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Marriage “Legally” Defined

The following definitions for “marriage” are taken from Ballantine’s Law Dictionary (3rd edition), Bouvier’s Law Dictionary (6th edition), Black’s Law Dictionary (2nd edition), and Webster’s Dictionary (1828):




An institution; the foundation of the family and of society [35 Am J1st Mar § 8]. The status or relation of a man and a woman legally united as husband and wife [Baker v. State, 86 Neb 775, 126 NW 300]. A personal relation arising out of a civil contract to which the consent of the parties is essential. The voluntary union of one man and one woman as husband and wife, to the exclusion of all others, for the discharge to each other and to the community, of the duties legally incumbent on those whose association is founded on the distinction of sex. The act of being married [35 Am J1st Mar § 4].

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Give Me Liberty?

Ideologues receive preferential treatment from the alternative media. No matter how many times they take their audiences for a ride in endless circles, these misinformation pundits reap the benefits of satisfying their catharsis through endlessly whining about the latest government atrocity during this week’s news cycle. Anyone who dares to recommend a strategy or two is, more often than not, vilified as if they were a demagogue, especially if their proposal turned out to not work the one time it was tried; whereas, the reformists, as creatures of this system, are bestowed with an unearned credibility by the ignorantly gullible.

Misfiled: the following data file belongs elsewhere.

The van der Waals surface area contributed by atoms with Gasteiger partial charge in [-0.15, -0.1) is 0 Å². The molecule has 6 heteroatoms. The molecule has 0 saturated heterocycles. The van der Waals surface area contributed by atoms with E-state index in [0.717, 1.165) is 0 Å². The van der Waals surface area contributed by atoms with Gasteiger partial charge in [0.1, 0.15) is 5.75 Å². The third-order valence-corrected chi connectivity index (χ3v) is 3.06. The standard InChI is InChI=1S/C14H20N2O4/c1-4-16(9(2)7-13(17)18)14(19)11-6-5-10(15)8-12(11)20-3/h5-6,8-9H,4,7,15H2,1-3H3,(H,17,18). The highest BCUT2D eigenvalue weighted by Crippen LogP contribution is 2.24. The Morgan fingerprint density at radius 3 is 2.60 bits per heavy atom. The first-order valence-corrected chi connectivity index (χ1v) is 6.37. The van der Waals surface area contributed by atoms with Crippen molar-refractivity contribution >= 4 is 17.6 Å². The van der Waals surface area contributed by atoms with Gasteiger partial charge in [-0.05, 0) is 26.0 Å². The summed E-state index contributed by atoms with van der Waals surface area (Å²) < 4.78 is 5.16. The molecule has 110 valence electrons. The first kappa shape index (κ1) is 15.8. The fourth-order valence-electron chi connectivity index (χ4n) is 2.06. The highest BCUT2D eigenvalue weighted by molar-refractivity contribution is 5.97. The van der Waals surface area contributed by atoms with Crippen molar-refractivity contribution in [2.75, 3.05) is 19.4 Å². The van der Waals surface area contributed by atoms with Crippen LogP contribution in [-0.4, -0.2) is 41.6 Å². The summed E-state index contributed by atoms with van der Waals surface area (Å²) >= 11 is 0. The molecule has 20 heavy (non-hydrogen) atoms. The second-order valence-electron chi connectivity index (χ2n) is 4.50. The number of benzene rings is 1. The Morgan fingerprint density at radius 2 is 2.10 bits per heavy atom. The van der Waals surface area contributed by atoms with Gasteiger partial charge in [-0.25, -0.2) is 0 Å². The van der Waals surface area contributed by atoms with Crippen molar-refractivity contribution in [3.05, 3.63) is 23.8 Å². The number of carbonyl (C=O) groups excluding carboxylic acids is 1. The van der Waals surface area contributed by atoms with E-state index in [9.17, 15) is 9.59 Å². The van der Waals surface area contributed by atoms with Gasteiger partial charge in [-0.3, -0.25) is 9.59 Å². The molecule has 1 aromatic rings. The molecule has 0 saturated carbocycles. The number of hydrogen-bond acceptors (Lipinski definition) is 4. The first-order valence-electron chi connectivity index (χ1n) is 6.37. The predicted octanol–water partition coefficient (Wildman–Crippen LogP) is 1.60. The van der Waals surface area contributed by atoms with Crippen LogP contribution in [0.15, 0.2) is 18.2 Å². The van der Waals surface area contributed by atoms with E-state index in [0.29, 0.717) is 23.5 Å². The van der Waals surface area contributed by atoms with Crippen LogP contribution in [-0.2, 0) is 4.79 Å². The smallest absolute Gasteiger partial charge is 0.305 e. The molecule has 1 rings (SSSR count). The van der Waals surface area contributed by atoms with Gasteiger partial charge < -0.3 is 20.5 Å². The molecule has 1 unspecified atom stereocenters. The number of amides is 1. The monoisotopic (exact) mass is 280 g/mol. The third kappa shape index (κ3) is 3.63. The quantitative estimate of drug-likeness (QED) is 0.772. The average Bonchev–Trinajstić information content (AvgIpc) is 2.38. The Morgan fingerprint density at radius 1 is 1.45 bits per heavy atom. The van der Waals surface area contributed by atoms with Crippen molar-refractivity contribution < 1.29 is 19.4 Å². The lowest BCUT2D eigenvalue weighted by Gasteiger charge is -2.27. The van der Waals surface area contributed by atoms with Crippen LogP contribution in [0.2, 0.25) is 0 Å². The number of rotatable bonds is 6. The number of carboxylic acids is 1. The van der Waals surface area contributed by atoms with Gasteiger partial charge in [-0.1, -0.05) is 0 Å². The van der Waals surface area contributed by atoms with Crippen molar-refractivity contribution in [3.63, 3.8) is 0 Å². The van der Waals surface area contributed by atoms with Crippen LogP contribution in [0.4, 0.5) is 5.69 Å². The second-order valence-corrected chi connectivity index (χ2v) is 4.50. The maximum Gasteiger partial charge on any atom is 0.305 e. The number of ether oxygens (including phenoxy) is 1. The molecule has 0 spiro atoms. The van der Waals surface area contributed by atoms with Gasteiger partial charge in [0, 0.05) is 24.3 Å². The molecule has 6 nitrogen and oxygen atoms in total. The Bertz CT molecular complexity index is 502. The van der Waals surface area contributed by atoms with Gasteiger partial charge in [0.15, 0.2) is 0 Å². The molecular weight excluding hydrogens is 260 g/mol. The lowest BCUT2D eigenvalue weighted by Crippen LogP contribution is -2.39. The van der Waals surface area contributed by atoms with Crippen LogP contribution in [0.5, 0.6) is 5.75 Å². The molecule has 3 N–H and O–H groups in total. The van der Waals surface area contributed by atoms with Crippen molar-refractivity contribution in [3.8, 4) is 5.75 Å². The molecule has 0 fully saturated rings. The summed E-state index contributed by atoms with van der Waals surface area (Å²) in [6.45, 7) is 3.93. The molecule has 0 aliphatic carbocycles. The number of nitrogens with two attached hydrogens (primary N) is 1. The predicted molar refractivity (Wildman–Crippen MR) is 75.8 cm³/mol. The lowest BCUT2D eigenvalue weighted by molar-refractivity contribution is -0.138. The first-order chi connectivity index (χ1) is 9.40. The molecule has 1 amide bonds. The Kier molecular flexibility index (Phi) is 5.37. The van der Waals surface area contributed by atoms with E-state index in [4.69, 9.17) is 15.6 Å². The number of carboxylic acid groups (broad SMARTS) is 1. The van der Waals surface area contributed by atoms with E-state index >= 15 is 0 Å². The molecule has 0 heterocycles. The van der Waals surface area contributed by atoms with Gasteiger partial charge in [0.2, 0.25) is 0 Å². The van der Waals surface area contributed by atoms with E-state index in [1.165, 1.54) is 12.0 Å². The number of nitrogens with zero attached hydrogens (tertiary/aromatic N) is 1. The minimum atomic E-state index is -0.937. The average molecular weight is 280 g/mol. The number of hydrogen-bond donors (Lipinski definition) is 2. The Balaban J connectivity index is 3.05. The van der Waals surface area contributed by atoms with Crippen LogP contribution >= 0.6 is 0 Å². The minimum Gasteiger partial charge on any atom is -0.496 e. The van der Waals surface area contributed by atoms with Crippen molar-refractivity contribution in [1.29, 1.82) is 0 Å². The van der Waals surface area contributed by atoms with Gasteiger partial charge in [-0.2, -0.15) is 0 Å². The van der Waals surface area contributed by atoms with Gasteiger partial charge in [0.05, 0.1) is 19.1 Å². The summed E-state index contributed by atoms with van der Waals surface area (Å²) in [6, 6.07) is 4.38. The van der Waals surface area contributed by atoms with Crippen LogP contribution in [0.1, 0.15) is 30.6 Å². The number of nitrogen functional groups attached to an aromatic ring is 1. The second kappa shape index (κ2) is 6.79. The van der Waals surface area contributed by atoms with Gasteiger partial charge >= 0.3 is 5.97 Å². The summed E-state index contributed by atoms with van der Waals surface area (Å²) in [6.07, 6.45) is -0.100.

Picking up right were she left off at The End of America, Naomi Wolf attempts to philosophize about what the Founders intended American liberty to be, in order to provide a vision for what she (and others she interviewed) recommend be done to restore constitutional government. As she says in the introduction:


“I wrote this handbook with the faith that if Americans take personal ownership of the Constitution and the Bill of Rights, they can push back any darkness. The first two sections of this refresher guide to our liberties recall what America is supposed to be; the last third is a practical how-to for citizen leadership for a new American Revolution.”


So, what insight does Wolf have to offer us in terms of what classically liberal republicanism actually entails? She answers by saying:


“The stories I read and reread of the ‘spirit of 1776’ led me with new faith to these conclusions: We are not to wait for others to lead. You and I are meant to take back the founders’ mandate, and you and I are meant to lead. You and I must protest, you and I must confront our representatives, you and I must run for office, you and I must write the op-eds, you and I must take over the battle.”


Ah-ha! So, Wolf would like me and everyone else to believe that the Founders were a bunch of reformists. I don’t know about her, but last time I checked, the philosophy of liberty seldom requires “must,” yet frequently allows “may,” when it comes to practical human action; not only that, but I get a very strong feeling that does not want the rest of us to emulate the bravery of Mother Batherick. Now consider the next two quotes, also from her introduction:


“We have to rise up in self-defense and legitimate rebellion. We need more drastic action than e-mails to Congress. We need the next revolution.”